African American Reformers

The Club Movement
Credit
Library of Congress

Ida B. Wells-Barnett

In the 1890s, the growth of the black women’s club movement was spurred on by efforts to end lynching. Ida B. Wells-Barnett denounced lynching in the press. As she traveled the country lecturing about lynching, she also helped to found black women’s clubs. Many of these clubs addressed problems similar to those addressed by white women’s clubs, including health, sanitation, education, and woman suffrage. However, black women’s clubs also focused on combating racism and on racial uplift.

In 1896, black women’s clubs joined together to form the National Association of Colored Women’s Clubs (NACW) under the leadership of Mary Church Terrell. The motto of the NACW was “Lifting as We Climb.” One of the most effective black women’s clubs was the Neighborhood Union in Atlanta, run by Lugenia Burns Hope. The Neighborhood Union divided the city into districts and zones, thus effectively reaching almost every black American in Atlanta.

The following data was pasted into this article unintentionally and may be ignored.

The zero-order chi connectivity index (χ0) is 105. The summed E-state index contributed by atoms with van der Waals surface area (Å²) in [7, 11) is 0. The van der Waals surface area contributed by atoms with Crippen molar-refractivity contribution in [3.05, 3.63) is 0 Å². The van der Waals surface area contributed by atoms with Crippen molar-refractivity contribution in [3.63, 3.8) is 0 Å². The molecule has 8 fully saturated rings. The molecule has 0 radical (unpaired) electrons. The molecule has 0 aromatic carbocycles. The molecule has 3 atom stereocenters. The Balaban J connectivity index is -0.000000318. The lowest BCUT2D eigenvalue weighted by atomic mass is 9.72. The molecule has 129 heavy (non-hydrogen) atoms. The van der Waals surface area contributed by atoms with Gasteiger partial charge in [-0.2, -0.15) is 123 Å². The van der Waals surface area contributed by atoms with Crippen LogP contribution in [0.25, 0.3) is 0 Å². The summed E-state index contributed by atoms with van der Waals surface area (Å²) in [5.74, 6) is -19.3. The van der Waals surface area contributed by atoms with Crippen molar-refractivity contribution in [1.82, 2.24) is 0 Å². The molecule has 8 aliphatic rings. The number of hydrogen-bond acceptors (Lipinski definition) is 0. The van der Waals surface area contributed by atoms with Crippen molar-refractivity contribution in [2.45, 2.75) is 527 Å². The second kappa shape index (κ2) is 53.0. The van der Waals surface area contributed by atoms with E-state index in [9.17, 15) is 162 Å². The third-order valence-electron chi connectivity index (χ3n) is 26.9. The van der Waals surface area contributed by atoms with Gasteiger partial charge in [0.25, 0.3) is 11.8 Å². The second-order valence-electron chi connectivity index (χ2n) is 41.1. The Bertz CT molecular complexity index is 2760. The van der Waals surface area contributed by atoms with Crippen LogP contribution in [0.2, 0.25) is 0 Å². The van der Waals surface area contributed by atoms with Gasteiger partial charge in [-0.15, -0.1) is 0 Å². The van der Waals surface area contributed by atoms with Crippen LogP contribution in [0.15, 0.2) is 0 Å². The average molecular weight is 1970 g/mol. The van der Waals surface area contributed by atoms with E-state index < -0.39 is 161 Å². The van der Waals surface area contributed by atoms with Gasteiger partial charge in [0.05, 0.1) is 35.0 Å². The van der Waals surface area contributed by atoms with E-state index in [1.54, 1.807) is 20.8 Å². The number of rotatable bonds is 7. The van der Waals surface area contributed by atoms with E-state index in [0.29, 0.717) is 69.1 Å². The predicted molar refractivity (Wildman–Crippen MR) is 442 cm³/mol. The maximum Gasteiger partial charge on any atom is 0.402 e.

Credit
Library of Congress

Mary Church Terrell

Black women also founded mutual benefit societies, settlement houses, and schools. Some black female workers, particularly laundresses in the South, made efforts to unionize and undertook strikes. Black women in the North also worked to provide services for black women recently arrived from the South. The National League for the Protection of Colored Women, which later merged with other organizations to form the National Urban League, and “colored chapters” of the YWCA offered services to female migrants. Black women were involved in the formation of the National Association for the Advancement of Colored People (NAACP) and performed much of the local work.

Notable black women reformers include Mary McLeod Bethune, who founded the National Council of Negro Women, the Southeastern Federation of Colored Women’s Clubs, and the Bethune-Cookman Institute; Nannie Helen Burroughs, who founded the National Training School for Women and Girls in Washington, DC; and Maggie Lena Walker, the first American woman bank president, who was also head of one of the largest and most successful black mutual benefit societies.

 

 

Sources

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